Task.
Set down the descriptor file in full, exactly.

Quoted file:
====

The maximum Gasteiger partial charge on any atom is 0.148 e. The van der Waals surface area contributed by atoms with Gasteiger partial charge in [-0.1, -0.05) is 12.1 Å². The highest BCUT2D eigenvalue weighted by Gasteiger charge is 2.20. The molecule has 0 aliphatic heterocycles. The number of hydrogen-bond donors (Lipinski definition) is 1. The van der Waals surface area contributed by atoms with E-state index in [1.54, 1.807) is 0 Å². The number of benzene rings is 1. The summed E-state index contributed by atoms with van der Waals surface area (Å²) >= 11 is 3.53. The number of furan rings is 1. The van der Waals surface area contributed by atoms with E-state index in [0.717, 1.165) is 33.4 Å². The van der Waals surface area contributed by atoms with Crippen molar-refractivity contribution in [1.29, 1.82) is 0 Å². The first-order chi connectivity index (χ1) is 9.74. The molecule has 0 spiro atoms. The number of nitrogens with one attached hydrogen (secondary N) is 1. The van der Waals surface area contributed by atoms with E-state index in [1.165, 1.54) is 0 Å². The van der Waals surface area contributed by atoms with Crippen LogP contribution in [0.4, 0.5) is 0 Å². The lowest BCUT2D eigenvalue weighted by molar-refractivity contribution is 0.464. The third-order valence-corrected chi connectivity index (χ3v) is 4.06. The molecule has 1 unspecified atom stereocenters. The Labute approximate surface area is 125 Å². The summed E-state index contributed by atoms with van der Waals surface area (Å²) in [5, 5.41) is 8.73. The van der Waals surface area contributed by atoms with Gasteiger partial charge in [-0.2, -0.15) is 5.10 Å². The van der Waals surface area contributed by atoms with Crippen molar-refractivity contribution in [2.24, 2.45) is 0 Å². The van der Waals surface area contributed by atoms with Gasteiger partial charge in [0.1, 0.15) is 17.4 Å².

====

The maximum Gasteiger partial charge on any atom is 0.148 e. The van der Waals surface area contributed by atoms with Gasteiger partial charge in [-0.1, -0.05) is 12.1 Å². The highest BCUT2D eigenvalue weighted by Gasteiger charge is 2.20. The molecule has 0 aliphatic heterocycles. The number of hydrogen-bond donors (Lipinski definition) is 1. The van der Waals surface area contributed by atoms with E-state index in [1.54, 1.807) is 0 Å². The number of benzene rings is 1. The summed E-state index contributed by atoms with van der Waals surface area (Å²) >= 11 is 3.53. The number of furan rings is 1. The van der Waals surface area contributed by atoms with E-state index in [0.717, 1.165) is 33.4 Å². The van der Waals surface area contributed by atoms with Crippen molar-refractivity contribution in [1.29, 1.82) is 0 Å². The first-order chi connectivity index (χ1) is 9.74. The molecule has 0 spiro atoms. The number of nitrogens with one attached hydrogen (secondary N) is 1. The van der Waals surface area contributed by atoms with E-state index in [1.165, 1.54) is 0 Å². The van der Waals surface area contributed by atoms with Crippen LogP contribution in [0.4, 0.5) is 0 Å². The lowest BCUT2D eigenvalue weighted by molar-refractivity contribution is 0.464. The third-order valence-corrected chi connectivity index (χ3v) is 4.06. The molecule has 1 unspecified atom stereocenters. The Labute approximate surface area is 125 Å². The summed E-state index contributed by atoms with van der Waals surface area (Å²) in [5, 5.41) is 8.73. The van der Waals surface area contributed by atoms with Gasteiger partial charge in [-0.2, -0.15) is 5.10 Å². The van der Waals surface area contributed by atoms with Crippen molar-refractivity contribution in [2.24, 2.45) is 0 Å². The van der Waals surface area contributed by atoms with Gasteiger partial charge in [0.1, 0.15) is 17.4 Å².